Days in Which Fasting is Prohibited

prohibited fasting
 

Days in Which Fasting is Prohibited

prohibited fasting : As much as fasting is one of the most important pillars of Al-
Islam, there are certain days during which the Lawgiver pro-
hibited the believer to fast.

1. The Two ‘Eids

There are two annual celebrations in Islam: y Eidul Fitr and
Eidul Adha. These y Eids symbolize the period of happiness
when Muslims all over the world commemorate the festivities
with the praise of Allah and public prayers after which they go
home to feast with family and friends. Obviously, fasting and
the Tiid do not mix. If it is ‘Eidul-Fitr, the fast-breaking feast,
how could one celebrate the ending of the annual fast period
with a fast? And if it is ‘Eidul Adha, Festivity of Sacrifice, how
could one sacrifice an animal and not eat it?

This is why the majority of Muslims agreed that fasting on the
days of “Eid is prohibited. If you have to make up a fast, it
should not be on these days. In a hadith related by Umar bin
Al-Khattab (raa), he said:

“The Messenger of Allah (saas) prohibited fasting on
these two days: on the day of fast-breaking, because you
have just broken your fast of Ramadan; and on the day
of sacrifice you are supposed to eat from your sacrifice.”

(Ahmed and others)

2. Three Days Following ‘Eidul Adha, the Days of Tashreeq.

The days of Tashreeq are the three days following Eidul Adha.
These three days are the most important days as far as the fes-

tivity of ‘Eid and public display of happiness are concerned.
Muslims usually take off work and visit other Muslims to share
this happiness with them. These are the days of giving gifts to
the family, relatives, and the needy.

Abu Hurairah (raa) reported the Prophet (saas) sent Abdullah
bin Huzaifah (raa) to go around Mina to announce to the pil-
grims,

“Do not fast these days (three days after ‘Arafah). These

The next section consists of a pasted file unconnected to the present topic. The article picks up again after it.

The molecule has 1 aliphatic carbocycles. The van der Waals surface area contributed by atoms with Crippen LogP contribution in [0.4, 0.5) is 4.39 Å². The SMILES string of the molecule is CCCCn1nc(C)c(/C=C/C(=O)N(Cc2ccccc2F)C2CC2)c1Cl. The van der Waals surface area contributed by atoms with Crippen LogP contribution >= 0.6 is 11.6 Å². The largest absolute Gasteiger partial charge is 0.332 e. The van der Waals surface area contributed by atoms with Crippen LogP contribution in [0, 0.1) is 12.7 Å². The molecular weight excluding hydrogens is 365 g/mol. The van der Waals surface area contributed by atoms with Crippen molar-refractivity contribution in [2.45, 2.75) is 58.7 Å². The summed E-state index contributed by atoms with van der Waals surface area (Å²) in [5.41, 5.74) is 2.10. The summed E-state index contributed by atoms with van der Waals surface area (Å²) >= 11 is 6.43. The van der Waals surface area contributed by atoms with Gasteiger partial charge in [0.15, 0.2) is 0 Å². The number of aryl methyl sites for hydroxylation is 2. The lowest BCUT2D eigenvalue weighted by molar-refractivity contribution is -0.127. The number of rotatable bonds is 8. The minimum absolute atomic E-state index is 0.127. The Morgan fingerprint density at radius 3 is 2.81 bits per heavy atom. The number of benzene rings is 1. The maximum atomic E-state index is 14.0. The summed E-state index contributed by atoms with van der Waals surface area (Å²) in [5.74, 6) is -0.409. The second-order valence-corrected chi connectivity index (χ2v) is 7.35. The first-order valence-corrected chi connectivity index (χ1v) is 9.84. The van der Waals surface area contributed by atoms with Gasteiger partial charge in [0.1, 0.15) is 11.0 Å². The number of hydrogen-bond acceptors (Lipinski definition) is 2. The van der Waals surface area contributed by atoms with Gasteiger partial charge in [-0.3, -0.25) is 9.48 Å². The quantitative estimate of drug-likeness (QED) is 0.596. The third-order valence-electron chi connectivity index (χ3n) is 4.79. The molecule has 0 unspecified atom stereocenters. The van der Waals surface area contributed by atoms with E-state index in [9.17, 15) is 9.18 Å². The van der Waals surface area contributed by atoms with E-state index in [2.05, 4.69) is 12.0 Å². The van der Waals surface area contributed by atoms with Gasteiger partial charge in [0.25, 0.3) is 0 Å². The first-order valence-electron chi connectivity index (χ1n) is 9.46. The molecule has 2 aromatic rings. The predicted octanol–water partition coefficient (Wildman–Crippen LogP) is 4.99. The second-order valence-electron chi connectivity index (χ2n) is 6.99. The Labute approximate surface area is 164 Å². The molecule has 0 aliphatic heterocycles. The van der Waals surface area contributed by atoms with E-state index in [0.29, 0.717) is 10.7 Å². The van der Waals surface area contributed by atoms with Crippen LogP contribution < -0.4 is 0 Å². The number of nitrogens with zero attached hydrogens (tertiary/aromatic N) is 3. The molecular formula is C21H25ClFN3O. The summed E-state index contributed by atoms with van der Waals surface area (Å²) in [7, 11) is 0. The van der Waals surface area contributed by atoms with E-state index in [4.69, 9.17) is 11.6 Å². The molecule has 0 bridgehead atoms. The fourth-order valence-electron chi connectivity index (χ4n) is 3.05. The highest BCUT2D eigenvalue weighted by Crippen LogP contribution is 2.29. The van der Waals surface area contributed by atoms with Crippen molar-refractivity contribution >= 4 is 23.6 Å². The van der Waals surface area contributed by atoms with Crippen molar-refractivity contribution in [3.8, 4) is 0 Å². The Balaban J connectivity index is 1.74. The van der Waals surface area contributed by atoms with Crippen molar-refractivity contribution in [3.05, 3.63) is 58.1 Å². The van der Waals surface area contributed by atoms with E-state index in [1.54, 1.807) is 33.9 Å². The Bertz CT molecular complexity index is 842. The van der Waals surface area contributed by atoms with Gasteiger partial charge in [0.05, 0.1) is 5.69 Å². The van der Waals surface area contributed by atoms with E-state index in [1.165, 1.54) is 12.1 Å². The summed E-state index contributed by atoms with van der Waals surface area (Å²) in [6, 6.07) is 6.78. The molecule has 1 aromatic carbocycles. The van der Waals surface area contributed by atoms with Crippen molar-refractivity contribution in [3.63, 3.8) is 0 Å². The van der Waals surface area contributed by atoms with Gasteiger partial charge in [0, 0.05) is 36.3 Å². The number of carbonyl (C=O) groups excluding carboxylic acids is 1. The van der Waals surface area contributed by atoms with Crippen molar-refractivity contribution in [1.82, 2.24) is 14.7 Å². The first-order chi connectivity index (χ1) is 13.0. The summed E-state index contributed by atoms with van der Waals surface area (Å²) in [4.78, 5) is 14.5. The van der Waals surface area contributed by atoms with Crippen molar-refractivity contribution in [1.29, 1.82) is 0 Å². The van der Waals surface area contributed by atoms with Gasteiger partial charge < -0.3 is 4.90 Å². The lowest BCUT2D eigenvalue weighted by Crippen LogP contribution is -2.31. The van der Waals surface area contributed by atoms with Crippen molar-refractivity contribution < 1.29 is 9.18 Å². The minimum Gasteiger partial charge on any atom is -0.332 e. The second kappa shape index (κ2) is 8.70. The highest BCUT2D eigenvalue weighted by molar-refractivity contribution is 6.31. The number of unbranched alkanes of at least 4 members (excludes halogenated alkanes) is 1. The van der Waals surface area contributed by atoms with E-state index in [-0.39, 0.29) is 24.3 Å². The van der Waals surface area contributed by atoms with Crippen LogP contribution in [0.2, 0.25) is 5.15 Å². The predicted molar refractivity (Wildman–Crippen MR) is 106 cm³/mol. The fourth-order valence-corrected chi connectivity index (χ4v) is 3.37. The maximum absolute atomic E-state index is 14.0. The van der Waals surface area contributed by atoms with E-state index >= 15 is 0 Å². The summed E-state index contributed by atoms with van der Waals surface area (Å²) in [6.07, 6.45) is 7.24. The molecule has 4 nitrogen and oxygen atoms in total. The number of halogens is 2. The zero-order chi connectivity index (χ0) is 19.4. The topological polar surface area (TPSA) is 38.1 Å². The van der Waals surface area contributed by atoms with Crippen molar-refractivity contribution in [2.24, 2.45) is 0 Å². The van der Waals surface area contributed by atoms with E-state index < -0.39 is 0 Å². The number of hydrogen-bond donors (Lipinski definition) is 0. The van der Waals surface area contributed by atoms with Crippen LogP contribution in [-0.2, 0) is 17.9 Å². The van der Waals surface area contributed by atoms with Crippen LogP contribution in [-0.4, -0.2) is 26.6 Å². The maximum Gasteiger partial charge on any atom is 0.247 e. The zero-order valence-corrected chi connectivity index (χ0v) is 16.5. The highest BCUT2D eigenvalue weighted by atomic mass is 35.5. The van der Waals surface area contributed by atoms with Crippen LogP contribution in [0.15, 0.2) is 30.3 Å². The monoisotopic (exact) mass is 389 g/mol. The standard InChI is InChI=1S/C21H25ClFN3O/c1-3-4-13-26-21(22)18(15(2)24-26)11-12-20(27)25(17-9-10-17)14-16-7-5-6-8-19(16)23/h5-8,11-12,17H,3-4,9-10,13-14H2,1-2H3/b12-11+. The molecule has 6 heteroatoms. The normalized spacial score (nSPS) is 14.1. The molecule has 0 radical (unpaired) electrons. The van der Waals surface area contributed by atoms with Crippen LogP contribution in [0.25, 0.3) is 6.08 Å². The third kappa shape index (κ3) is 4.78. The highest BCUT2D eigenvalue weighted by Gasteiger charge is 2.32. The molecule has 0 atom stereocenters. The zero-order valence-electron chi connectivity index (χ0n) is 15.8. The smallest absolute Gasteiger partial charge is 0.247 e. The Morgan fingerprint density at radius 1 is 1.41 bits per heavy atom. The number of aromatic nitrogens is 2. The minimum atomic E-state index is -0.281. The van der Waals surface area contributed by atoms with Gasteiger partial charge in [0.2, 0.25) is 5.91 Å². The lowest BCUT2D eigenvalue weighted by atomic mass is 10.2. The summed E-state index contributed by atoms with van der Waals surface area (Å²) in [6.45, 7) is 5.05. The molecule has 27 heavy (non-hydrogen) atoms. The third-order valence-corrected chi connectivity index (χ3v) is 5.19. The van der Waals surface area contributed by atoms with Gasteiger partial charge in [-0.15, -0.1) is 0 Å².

are days of eating and drinking and remembrance of Al-
lah (SWT).” (Ahmed)

Although the hadith addressed the congregation of pilgrims, it’s
meaning and implication are general to every Muslim who is
being advised not to observe fast on these days. This is the un-
derstanding of the majority of scholars. The minority said if
one vowed to expiate, or make up his fast, he may fast during
these days. The majority responded that the minority opinion is
good but it has no proof that it would be okay to fast during
these days.

3. Singling Out Friday for Fasting

Friday, Jum’ah, is a weekly festival for Muslims. They cele-
brate with congregational prayer and meeting each other. The
Lawgiver, (Shaare’e) prohibited singling it out with the obser-
vance of fast. This is why the scholars said: This is an excep-
tion or undesired prohibition, Makruuh, not of the same
strength as the absolute prohibition of Haram; that is, one can
observe it, provided that the Friday fast is cushioned by fasting
the day before and the day after, or that Friday occurs on the
day of Arafah, or on the tenth of Muharram, as these are days
whose fast is highly encouraged.

The prohibition here rests on the hadith related by Abdullah
Ibn ‘Umar (raa), who said: